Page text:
SRAM’s top-tier road groupset, Red eTap AXS, was last updated in 2019. Despite fast approaching its fifth birthday, it’s still among the best road bike groupsets available today, but it appears SRAM has its replacement lined up.
Following patents surfacing last year, there have been plenty of rumours suggesting a new version is on the way in 2024. The rumours appear to be true after photos were leaked on X (formerly Twitter) on Friday by user @MoBaohua.
The three photos show the rear cluster, including the rear derailleur with cassette and chain; a front shift/brake lever fitted to a road handlebar, and a disc brake rotor and caliper. All images feature at least one instance of SRAM Red branding, and none of the products shown appear to match any product from within SRAM’s current groupset hierarchy.
We reached out to SRAM, but the brand chose not to comment on the matter, so at this stage, SRAM hasn’t confirmed the authenticity of the products in the photos, and their origin remains unclear.
They appear to be from a studio photoshoot. Despite being low resolution, the lighting and quality is of a studio level. Interestingly, the rear cassette and derailleur are mounted to an ‘invisible bike’ using a studio trick commonly adopted by groupset brands to show off their product without the chainstay detracting from the product on show.
The images also appear to match the patents which leaked late last year, as well as the photos of the prototype groupset that Movistar used at their December training camp back in 2022.
There were no descriptions or sell sheets in the leak, so these three pictures are all we have to go on so far, but there are a handful of things we can discern and decipher about the new groupset and the direction SRAM is taking its top-tier road groupset.
Still 12 speed, and the 10T cog remains
One of the biggest things given away is that SRAM is sticking with 12-speed, rather than pushing up to 13. It makes sense, and maintains the impressive level of compatibility across SRAM’s road and gravel groupsets. This means users of new SRAM Red, assuming these photos are in fact legitimate, will continue to be able to spec a Red derailleur with, say, a Force cassette and presumably Rival shifters.
Also noteworthy here is the 10-tooth small sprocket, as this cassette appears to be a 10-36T option, as exists in the current range. SRAM caught a lot of flak when switching from 11 to 12 speed, with criticism primarily aimed at the efficiency of the smallest 10-tooth sprocket. Despite larger rings being widely accepted as more efficient, this photo shows us that SRAM is sticking to its guns and keeping the 10-tooth sprocket.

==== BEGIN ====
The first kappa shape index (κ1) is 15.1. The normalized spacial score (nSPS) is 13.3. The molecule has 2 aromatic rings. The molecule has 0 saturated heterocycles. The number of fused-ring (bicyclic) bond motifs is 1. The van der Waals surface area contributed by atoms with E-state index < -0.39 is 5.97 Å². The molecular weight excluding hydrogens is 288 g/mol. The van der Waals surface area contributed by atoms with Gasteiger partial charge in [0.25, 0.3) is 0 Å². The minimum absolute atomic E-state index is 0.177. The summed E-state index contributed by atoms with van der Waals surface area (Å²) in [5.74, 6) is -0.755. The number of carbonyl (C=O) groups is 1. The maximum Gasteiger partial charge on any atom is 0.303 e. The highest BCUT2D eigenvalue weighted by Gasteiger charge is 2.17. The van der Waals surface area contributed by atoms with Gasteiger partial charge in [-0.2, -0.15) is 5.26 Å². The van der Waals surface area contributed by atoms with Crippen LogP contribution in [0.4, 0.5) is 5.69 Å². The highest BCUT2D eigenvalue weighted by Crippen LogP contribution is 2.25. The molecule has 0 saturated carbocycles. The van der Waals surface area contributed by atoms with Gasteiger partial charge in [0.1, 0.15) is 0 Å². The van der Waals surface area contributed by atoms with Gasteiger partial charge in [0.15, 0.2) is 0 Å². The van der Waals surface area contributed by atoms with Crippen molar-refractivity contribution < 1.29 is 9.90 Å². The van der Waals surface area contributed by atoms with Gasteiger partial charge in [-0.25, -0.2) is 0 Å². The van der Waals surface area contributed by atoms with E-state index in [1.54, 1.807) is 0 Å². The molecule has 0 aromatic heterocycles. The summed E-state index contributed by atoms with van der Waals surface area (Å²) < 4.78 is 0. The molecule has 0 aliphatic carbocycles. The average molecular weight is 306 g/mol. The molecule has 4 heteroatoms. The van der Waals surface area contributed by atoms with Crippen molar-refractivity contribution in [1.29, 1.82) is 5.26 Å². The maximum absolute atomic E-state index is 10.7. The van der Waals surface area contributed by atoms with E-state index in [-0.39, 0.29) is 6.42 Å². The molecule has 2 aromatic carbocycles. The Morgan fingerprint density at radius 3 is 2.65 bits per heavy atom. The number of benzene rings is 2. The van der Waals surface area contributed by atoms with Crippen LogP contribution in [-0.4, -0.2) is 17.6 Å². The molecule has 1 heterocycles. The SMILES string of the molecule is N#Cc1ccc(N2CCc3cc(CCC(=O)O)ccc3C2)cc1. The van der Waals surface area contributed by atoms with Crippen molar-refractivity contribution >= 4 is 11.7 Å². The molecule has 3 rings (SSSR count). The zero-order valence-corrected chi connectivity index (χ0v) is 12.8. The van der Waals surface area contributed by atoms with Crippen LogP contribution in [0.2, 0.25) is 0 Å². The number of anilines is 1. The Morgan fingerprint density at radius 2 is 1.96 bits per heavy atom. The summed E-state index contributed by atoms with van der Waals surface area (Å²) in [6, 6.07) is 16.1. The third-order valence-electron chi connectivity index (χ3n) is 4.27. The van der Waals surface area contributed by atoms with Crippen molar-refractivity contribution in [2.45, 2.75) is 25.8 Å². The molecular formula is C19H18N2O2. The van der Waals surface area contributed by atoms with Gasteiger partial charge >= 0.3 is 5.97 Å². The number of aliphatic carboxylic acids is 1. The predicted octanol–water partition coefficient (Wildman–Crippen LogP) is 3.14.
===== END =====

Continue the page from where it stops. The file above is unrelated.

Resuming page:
It also suggests that SRAM will retain the XDR freehub standard.
Finally, it suggests that SRAM has remained conscious of weight, with what appear to be holes milled out of the body of the parallelogram.
New hoods, brake levers and shift paddles
The second photo shows a totally new shifter shape, with what appears to be a smaller hood, a less bulky lever, and a sleeker shift paddle, in a design which matches those leaked in 2022 at the Movistar training camp.
When SRAM launched Rival in 2021, the brand spoke a lot about the new lever shape and how it was smaller, more refined. A handful of SRAM’s sponsored pros were even seen using it, albeit with a carbon fibre lever that you couldn’t buy. That lever was then carried over into the launch of Force last year, and even more of SRAM’s sponsored pros were seen using it in favour of the bulkier Red lever. The impression SRAM gave off was that it knew the Red lever was too bulky, but that it had nailed the solution. If it weren’t for the nagging doubt of the Movistar team camp leak and then the patents, we’d have assumed the Rival/Force lever would carry through here.
Evidently it hasn’t though, and the new design has been likened by a few as akin to Shimano’s GRX, with the high-pivot brakes, kinked lever and steep upward ramp of the hood itself.
The single button suggests that SRAM is sticking with the DoubleTap shifting logic, and the button itself appears shallower, which should help to negate the problem found by those with small hands. Adjusting the lever reach inward so that small hands could reach the lever more comfortably would often mean the large paddle either hit the bar, or hit one of the fingers still wrapped around the bar when trying to brake.
The third photo shows a tightly cropped photo of the brake lever and brake rotor mounted to the fork of a Specialized Tarmac. The rotor appears to have had a total overhaul. It still uses the CenterLine XR design with the rotor itself mounted to the separate black centre, but both parts have larger cut-outs in what are presumably weight saving measures.
The caliper also appears to have two holes cut out on either side of the pad retaining bolt, although that could be a trick of the light in these photos.
When will new SRAM Red be launched?
In short, we don’t know!
On the assumption that these photos are legitimate, given they show a nearly-finished groupset, it would seem likely to expect a launch this year.
We have recently been at the Tour Down Under – the first WorldTour race of the season – and as shown in our tech gallery from the race, none of the SRAM-sponsored teams were using it there, which suggests it’s not coming right away. The next big races to look out for it will be the Spring Classics, but we’ll be on the ground at various early-season races so we’ll be sure to keep an eye out.